March 12, 2020 PHOENIX- The City of Phoenix is in regular communication with all appropriate emergency response agencies to ensure we are working together to limit exposure to COVID-19 in Arizona. This collaboration allows the city to implement safety protocols that are based on facts and to pass along updates, so that employees and residents can make informed decisions.

The city has two main goals–to keep the public safe and accurately informed and ensure flexibility to monitor this fast-moving situation. Phoenix will be providing regular updates to both city residents and employees through our social media channels and Phoenix.Gov.

“Phoenix is working closely with the appropriate emergency response agencies to provide accurate and up-to-date information to our residents. Our goal is to alleviate fear and give residents the needed tools to best protect themselves and others,” said Phoenix Mayor Kate Gallego.

City Plans

  • As of March 12, the City of Phoenix Water Department has halted all water shut-offs for non-payment to ensure residents have access to water for COVID-19 sanitation purposes. Those currently disconnected will be re-connected and receive low-flow water service adequate for sanitation and cooking.
  • We are coordinating closely with our Fire and Police Departments to ensure they have the resources they need.
  • The city is reviewing possible alternative options for upcoming public meetings and gatherings.
  • We are working with each of our city departments to determine possible telecommuting needs for city staff should the need arise. Work travel for city business has been greatly restricted for the time being. All staff who feel ill are asked to stay home.
  • City staff and custodial vendors have increased cleaning efforts in all city facilities, targeting surfaces like elevator buttons, handrails, bathroom handles, fixtures and doors.

Prevention Strategies

  • Wash your hands often with soap and water for 20 seconds (or use hand sanitizer).
  • Stay home when you are sick. Consider using telemedicine if healthcare is needed.
  • Cover your cough/sneeze with elbow or tissue.
  • If you are sick and have traveled to impacted areas in the last 14 days, please call your healthcare provider.

To learn more, visit the Centers for Disease Control and Prevention’s 2019 Novel Coronavirus, Frequently Asked Questions page at cdc.gov/coronavirus/2019-ncov/index.html.

[Additional resources: https://www.phoenix.gov/newsroom/em-and-hs/866]


CITY OF SCOTTSDALE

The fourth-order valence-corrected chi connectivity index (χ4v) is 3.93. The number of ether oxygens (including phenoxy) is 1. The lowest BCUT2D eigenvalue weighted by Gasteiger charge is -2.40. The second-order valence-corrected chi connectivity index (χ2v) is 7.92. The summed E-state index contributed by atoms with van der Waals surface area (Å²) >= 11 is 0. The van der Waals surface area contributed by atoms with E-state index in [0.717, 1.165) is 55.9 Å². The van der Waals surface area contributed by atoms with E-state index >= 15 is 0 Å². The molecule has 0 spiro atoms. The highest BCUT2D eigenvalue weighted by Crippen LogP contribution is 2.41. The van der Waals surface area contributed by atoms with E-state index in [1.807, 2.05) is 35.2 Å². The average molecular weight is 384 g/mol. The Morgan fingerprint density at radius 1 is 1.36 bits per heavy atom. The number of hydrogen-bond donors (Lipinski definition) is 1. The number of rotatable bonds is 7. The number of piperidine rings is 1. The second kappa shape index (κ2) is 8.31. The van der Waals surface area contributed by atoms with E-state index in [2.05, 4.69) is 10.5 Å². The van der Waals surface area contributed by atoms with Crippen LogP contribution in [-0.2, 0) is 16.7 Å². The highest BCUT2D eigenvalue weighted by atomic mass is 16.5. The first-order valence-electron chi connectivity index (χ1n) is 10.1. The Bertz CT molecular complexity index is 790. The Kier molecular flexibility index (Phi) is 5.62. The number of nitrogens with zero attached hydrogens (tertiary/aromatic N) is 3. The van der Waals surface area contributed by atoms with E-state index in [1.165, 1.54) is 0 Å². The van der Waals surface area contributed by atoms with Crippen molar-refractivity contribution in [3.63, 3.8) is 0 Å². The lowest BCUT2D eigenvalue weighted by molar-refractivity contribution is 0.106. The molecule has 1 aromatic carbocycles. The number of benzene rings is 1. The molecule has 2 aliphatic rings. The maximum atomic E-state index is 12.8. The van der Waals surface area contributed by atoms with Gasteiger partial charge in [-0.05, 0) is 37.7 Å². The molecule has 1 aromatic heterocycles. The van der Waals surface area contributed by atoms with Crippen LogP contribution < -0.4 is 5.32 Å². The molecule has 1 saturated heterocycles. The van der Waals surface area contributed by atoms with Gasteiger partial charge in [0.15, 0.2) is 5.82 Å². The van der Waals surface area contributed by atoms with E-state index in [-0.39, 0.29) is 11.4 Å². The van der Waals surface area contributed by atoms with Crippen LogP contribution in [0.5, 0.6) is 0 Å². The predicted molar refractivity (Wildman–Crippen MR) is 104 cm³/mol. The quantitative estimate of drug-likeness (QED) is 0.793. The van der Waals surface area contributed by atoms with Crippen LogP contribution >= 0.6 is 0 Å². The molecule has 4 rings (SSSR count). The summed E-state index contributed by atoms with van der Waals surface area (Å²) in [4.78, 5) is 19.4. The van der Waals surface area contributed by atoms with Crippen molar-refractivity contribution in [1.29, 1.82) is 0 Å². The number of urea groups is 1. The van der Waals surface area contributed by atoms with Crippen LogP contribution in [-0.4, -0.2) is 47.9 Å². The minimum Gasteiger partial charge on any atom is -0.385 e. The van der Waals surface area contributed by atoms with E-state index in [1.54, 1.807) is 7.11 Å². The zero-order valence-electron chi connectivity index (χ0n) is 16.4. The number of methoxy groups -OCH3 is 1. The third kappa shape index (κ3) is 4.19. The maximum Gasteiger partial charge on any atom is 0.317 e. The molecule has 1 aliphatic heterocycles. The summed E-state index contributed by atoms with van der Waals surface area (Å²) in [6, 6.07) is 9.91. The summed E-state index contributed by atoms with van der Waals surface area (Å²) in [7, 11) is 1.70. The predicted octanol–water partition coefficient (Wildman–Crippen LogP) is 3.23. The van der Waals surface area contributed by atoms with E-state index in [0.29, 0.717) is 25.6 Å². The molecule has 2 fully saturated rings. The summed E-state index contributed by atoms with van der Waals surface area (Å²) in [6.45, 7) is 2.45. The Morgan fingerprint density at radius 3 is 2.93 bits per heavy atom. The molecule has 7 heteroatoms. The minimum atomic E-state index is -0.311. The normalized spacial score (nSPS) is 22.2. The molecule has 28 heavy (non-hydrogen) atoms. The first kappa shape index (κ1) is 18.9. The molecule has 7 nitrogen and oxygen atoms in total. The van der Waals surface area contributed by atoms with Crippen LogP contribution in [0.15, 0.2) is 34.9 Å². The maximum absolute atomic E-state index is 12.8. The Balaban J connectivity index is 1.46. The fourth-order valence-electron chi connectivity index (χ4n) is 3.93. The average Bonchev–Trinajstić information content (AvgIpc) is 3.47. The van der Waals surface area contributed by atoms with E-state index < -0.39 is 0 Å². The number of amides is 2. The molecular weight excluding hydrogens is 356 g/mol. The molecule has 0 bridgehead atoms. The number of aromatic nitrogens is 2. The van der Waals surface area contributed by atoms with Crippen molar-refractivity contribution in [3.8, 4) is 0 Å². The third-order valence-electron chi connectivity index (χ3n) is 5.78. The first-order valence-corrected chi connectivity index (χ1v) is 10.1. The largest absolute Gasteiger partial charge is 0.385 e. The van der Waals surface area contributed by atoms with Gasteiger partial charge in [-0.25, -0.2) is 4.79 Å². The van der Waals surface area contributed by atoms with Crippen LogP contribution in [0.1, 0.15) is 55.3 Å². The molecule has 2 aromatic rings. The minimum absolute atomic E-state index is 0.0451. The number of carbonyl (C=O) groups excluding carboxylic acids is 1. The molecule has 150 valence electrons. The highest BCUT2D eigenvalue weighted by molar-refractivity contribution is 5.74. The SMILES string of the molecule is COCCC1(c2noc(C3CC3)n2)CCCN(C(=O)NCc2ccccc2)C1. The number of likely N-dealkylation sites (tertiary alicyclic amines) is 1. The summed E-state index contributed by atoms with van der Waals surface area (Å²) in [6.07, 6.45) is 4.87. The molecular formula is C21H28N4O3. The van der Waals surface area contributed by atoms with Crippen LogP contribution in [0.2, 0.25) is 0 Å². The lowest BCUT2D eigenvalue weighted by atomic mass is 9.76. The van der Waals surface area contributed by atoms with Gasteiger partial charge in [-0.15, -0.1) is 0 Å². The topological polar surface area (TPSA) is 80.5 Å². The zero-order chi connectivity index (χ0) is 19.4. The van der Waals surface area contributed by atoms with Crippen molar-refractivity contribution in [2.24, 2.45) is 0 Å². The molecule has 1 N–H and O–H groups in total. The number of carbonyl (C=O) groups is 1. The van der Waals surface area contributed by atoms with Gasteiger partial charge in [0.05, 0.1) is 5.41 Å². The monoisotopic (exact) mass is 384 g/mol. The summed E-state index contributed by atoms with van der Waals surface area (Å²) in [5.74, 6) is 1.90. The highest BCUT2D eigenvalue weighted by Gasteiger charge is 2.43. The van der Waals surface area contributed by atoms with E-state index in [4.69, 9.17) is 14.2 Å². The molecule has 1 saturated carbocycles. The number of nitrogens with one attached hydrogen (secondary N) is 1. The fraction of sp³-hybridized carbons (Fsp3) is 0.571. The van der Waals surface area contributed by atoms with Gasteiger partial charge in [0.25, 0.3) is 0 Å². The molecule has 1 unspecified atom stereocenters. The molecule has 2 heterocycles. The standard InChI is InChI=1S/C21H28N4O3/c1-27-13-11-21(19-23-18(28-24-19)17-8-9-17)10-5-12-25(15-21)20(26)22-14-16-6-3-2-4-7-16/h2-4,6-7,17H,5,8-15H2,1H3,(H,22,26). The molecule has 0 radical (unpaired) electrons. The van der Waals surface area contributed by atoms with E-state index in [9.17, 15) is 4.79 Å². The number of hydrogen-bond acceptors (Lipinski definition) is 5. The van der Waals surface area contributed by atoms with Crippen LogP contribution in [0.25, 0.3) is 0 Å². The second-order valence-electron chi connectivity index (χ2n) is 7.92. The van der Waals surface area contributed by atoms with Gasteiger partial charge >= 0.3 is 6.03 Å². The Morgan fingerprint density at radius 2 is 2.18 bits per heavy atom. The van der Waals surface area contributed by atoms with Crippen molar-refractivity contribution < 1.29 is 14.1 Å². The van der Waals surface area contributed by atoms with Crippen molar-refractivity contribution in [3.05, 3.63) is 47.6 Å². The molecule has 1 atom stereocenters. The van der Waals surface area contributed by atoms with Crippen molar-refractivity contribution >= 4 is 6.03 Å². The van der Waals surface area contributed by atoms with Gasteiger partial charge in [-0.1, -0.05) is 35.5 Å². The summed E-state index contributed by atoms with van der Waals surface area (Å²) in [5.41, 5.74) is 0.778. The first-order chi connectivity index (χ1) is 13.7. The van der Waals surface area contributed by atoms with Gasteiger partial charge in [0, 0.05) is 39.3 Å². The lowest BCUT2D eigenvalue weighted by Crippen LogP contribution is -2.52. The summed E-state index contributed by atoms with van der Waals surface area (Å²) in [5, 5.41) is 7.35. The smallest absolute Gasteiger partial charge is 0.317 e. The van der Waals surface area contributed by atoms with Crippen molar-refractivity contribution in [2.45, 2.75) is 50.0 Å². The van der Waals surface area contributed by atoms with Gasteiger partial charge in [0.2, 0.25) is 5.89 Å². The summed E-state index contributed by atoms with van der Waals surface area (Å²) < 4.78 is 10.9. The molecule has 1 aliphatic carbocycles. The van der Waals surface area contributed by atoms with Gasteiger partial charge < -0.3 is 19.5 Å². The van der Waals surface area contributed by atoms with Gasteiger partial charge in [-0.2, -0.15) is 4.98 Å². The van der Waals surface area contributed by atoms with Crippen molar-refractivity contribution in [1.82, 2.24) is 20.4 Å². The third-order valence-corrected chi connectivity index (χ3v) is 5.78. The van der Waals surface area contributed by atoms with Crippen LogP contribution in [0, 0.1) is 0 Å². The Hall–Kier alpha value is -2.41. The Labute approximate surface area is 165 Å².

Coronaviris update

The city continues to serve the public throughout situations like the coronavirus (COVID-19) outbreak. Scottsdale’s All Hazards Incident Management Team is a cross-functional group staffed by employees from throughout the organization who are meeting regularly to share current information and ensure that city staff and the public are protected, and that city operations continue despite any interruptions that could occur. This team is in regular contact with partners at Maricopa County Public Health and the Arizona Department of Health Services, who are providing updated guidance as needed. Learn more: https://www.scottsdaleaz.gov/news/coronavirus-update.

Scottsdale Youth Art Contest Celebrates Fiftieth Anniversary of Earth Day — Entry Deadline is March 13

This year marks the 50th anniversary of Earth Day, April 22, and to celebrate this global event, the City of Scottsdale is hosting an art contest for youth. Scottsdale students are invited to participate in the city’s Earth Day 2020 Art Contest. The contest’s theme — “The Art of the Tree” — coincides with several tree-related activities Scottsdale is hosting this spring, including tree plantings, seminars on finding the right tree for the right place in desert environments, Xeriscape demonstrations and more.

“Our city has a long history of investing in sustainable programs and has made preserving our environment a priority. Scottsdale’s dedication to community forestry is nationally-recognized, and we’ve been honored as a ‘Tree City USA’ for 37 consecutive years,” said Scottsdale Mayor Jim Lane. “We hope our tree-themed Earth Day art contest inspires others to take action to be more environmentally conscious and join us in our efforts to protect valuable resources for future generations.”